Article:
The Applicant submitted that all the Respondents wanted is money but what is important is the proprietary right and the purchaser is entitled to enjoy the right. Provided there is no basis for injunction to restrain the registered proprietor there is no remedy of injunction. The Applicant is deriving rental income and resides there. That cannot be ignored and taken lightly. She cannot remain collecting rentals and enjoying rental income where there is no illegality.

As to whether there is an illegality, the Respondents Counsel submitted that there was no breach of law and not one of the points of the Applicant involves breach of law. In the affidavit in rejoinder of the Applicant, she deposes that she receives rentals and she wants to be protected. She wants to continue running the business.

The first Respondent’s Counsel submitted that the balance of convenience clearly lies with the purchaser who is registered and had extinguished liability of the Applicant. She should take possession and collect rent. If anything was done wrong it should be visited on the first Respondent bank. For those reasons injunction should be refused with costs.

In further reply, Counsel Innocent Tareemwa associated himself with the submissions of the first Applicants Counsel and added that the second Respondent opposes the application on grounds that she lawfully purchased the property from the first Respondent at a sum of 8.5 billon Uganda shillings and receipt was acknowledged by the first Respondent. On the allegation that no consideration was ever paid, the first Respondent in her affidavit in reply through Ramachandran deposed that the money was received and part of the evidence is the annexure E referred to by the Applicant’s Counsel. The second Respondent attached a sale agreement between the two parties. There is proof of money remittances from Nabukeera from her DFCU account. She is the Managing Director of the second Respondent. The purchase of property was as a result of an advertisement annexure B to the affidavit in reply together with a letter dated 18th Jan 2016 addressed to Head of Credit Crane Bank. In the first paragraph it is written that we still act for.... it was a second correspondence in term of bid. Following intervention of court when she was granted 4 billion to deposit in court the first advert lapsed and upon re-advertisement on 24th of Dec 2015 the second Respondent had to re-apply. It is not in contention that she is registered and she is entitled to quiet possession of the property. She is protected by section 29 (2) (c) of the Mortgage Act and is not obliged whether there is a default or whether requisite notice was given. We submit that she is entitled to quiet possession. He further submitted that the possession of the Applicant is a result of the intervention of this court otherwise all tenants were introduced to the first Respondent.  The tenants declined to remit rent because of the order of this court in the interim. The Applicant failed to prove that the grounds required for grant of an injunction has been made out. The second Respondent’s Counsel submitted that the application is vexatious. With particular reference to the contention of the Applicant that she had an offer of 3.3 million US$ from a company allied to the second Respondent no evidence was attached to prove that such an offer was ever made. In the premises the Applicant has no chance of success in the main suit. The issue in dispute is discrepancy in figures as to whether the consideration is for the property. The offer of the Respondent was accepted and title transferred to her. Further there can be no prima facie case and irreparable damage where the Applicant borrowed money and failed to pay back even after intervention of this court.  She was not why she was unable to comply with the court ruling giving her time to deposit a percentage of the outstanding amount. Furthermore the second Respondent’s Counsel submitted that the Applicant did not pray for a permanent injunction in the main suit and that rendered renders this application a nullity. He relied on Seroma Ltd vs. Elim Company Ltd HCMA NO. 214 of 2015 for the holding that an application for injunction should not be allowed where there is no prayer for a permanent injunction in the main suit. In the premises the second Respondents Counsel prayed that the Applicants application is dismissed with costs.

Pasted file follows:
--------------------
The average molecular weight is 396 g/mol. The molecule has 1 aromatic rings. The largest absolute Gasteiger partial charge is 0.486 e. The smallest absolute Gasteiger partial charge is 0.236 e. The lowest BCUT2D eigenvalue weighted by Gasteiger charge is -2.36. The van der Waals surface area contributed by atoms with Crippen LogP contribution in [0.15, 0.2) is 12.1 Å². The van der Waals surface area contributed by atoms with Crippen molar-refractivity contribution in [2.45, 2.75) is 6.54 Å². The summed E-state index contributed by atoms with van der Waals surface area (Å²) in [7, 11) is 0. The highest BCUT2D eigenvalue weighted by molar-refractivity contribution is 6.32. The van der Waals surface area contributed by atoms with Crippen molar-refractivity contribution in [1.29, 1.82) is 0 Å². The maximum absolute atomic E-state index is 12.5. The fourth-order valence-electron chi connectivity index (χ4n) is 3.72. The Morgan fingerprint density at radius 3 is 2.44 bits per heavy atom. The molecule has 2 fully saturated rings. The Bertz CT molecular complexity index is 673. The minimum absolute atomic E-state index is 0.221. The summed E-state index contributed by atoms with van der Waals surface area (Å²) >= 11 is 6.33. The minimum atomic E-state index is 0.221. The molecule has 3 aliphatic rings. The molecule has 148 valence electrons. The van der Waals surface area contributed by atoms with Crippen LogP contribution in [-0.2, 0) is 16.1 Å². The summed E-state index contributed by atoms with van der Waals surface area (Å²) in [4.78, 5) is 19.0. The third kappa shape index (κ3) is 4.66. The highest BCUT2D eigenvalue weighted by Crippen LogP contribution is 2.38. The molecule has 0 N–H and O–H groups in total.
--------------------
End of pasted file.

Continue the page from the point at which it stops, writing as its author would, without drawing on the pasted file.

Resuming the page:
Finally Counsel John Musiime, Counsel for the Applicant submitted in rejoinder to the first Respondent’s submission. On the notion that the case deals with procedural lapses, it is clear that the Applicant had no choice but to file a suit for a permanent injunction and relief from sale of property. She challenges the sale on the ground that the second Respondent not a registered bona fide purchaser for value. She did not pay and only paid Uganda shillings 4,000,000,000/=. He further submitted that there was unbridled fraud because no public auction took place. While the first Respondent admitted that there was no public auction the second Respondent deposed that there was a public auction.

The Applicant’s Counsel submitted that there is a suit as to whether there was consideration, collusion but the Respondent’s Counsel sought to trivialise it. Court should distinguish the facts. The circumstances of this case are different. The cases referred to dealt with seeking to stop a sale. The second point is that no sale had taken place. Without prejudice even if the Respondent had an unqualified right to sell the property it should be done lawfully. The sale of mortgaged property is regulated even if the mortgagor did not pay a single cent in servicing the loan. The total sum of facts is that there was collusion and it merits courts consideration. There was a sale by private treaty and there is a difference between the Respondents on the issue. The question is whether the sale was by private treaty or public auction.